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Beginner Gardening: DRACENA HELP PLEASE!!

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Forum: Beginner GardeningReplies: 4, Views: 28
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Los Angeles, CA

January 26, 2013
8:21 PM

Post #9398706

I have had this dracena plant and it is has been mediocre at best for the past few years. I can never tell if i am over or underwatering it. I have it indoors with indirect east facing light. I really want to enhance its growth and see it thrive. today, its leaves fell off once again (once i run my hand through it). the fallen leaves are a yellowish/brown (see pics). can someone please advise me on if it looks like it needs more or less water, more or less light, re potting? anything to help it grow better!! thank you!!!

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Dublin, CA
(Zone 9a)

January 26, 2013
8:25 PM

Post #9398710

It's hard to say for sure from the pictures...overwatering and underwatering can have similar symptoms. Overwatering is a far more common problem though--to check if that's what is happening, before you would water it next try sticking your finger down a few inches into the pot and see how wet it feels. If it still feels wet, then you've been watering it too much. Also make sure that you have it in a pot that has a drainage hole, and if it does but you keep the pot in a saucer to prevent water from making a mess, make sure you empty the saucer promptly so you don't leave it sitting in water.
Opp, AL
(Zone 8b)

January 27, 2013
10:01 AM

Post #9399094

The moist soil is likely the culprit for any health issues your plant is having. Or, more specifically, the damage such can do to roots when the condition is prolonged, without a chance for the roots to reach some air as well as moisture. A soil that is composed of mostly fine particles, like peat, can often be what is causing the difficulty. If the roots are healthy, or can be rehabilitated, and the light is sufficient, there's no reason not to expect your plant to recover its' health, assuming it doesn't have some kind of virus or fungus.

Indirect east light doesn't sound like enough. Your tree would do much better with some direct light

When soil dries quickly (because it does not retain excess water, not just because it's too packed full of roots,) that is what is healthy for almost any house plants. Sitting in soggy soil is an unnatural state that usually/often causes roots to rot. When that happens, the roots are unable to deliver moisture and nutrients to the foliage. For a healthier plant, the soil should be chunky, porous, airy, not containing fine particles that behave like a sponge, holding water forever until they're suddenly completely dry and water just runs off.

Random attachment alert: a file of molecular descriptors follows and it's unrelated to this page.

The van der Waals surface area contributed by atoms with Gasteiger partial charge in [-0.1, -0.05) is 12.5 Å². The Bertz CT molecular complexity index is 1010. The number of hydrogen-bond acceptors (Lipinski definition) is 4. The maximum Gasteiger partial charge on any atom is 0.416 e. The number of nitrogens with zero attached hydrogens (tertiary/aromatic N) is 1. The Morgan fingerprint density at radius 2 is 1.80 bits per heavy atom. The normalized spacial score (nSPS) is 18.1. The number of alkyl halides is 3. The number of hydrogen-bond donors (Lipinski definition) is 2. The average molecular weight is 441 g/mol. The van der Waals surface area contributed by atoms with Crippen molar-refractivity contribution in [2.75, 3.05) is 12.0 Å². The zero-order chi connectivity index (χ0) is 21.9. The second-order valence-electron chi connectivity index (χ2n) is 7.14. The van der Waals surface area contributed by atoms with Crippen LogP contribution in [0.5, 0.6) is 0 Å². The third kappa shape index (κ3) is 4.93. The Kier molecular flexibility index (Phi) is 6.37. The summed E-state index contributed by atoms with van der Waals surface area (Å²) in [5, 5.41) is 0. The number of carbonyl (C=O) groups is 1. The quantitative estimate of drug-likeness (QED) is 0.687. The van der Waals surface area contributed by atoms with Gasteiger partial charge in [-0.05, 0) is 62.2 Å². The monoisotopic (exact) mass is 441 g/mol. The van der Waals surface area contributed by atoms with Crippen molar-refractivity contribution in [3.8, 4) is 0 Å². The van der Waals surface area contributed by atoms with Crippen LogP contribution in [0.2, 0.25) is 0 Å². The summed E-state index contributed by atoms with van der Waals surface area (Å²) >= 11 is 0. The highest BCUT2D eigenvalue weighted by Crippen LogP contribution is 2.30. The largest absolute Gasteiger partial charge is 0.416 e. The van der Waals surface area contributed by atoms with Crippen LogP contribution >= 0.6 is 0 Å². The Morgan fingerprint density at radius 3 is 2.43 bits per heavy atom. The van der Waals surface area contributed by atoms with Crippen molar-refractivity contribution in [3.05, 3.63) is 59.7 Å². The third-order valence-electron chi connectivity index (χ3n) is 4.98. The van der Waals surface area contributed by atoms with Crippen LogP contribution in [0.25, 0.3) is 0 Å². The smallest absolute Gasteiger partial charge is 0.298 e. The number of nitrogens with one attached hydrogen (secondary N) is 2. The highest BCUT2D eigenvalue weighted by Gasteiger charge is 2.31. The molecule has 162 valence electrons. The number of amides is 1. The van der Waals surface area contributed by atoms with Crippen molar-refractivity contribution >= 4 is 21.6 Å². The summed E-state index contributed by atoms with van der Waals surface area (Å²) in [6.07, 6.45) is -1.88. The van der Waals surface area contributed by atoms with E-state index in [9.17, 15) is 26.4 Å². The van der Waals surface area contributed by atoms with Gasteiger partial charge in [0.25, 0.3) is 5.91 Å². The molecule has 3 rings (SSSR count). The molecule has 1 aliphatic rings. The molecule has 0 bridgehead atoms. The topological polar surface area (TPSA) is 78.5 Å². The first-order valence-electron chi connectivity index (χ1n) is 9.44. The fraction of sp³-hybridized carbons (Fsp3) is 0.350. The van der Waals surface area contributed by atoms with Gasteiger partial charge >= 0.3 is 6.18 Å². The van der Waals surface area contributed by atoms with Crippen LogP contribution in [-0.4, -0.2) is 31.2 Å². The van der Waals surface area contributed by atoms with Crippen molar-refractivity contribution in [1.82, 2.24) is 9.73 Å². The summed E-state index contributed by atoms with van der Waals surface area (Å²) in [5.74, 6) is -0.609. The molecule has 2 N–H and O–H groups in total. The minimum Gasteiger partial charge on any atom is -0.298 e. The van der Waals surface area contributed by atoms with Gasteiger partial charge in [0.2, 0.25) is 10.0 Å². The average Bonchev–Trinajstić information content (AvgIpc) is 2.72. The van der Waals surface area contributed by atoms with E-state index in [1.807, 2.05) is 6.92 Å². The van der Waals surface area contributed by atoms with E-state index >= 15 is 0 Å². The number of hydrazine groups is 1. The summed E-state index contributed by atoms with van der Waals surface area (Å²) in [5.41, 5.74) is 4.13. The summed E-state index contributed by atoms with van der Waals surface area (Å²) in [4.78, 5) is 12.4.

It's usually recommended to wait until the days are longer, the rays are stronger to repot house plants, but I might do it pretty quick for this particular plant because I suspect it may be unable to regain its' health in the current conditions. If you'd like to wait to repot, when it does finally dry out, take it to a sink or shower and gently flood it with water, flushing the entire surface and contents thoroughly, then make sure it is finished dripping before putting the pot back on the drip saucer.

Leaving water sitting in the drip tray is something to which roots will have adverse reactions. Add some water chemicals, which can stay in the pot for extended periods if it's not drying quickly and being flushed once in a while, and you end up with a sick plant.

Los Angeles, CA

January 27, 2013
11:20 AM

Post #9399162

Thank you both so much for your advice. I will repot it very soon, Since i live in Los Angeles, there is still sun on most days, so it may be ok. Thanks again!
Opp, AL
(Zone 8b)

January 28, 2013
9:12 AM

Post #9400126


I didn't complete the thought process above, but if the soil dries quickly, you may find you are watering more often than before, when it was too much. As temps go up, sun gets more intense, even more. When changing soil types/textures, keep a close eye on plants so you get the new hang of how it's going to go. Just want to make sure I didn't leave the impression it should be dry all of the time. You want to water as often as needed for some moisture to stay in the pot, and not worry about excess water messing things up. Very few plants actually want to go bone dry at any time.

It's not about how much water you put on, it's about how much excess stays in the pot. That's what you're trying to avoid, as much as possible with your schedule and time available for plant caring. If it needs to be able to go for a week without water, a bigger pot is usually what I choose, not a more water-retentive mix. Good luck with your tree!

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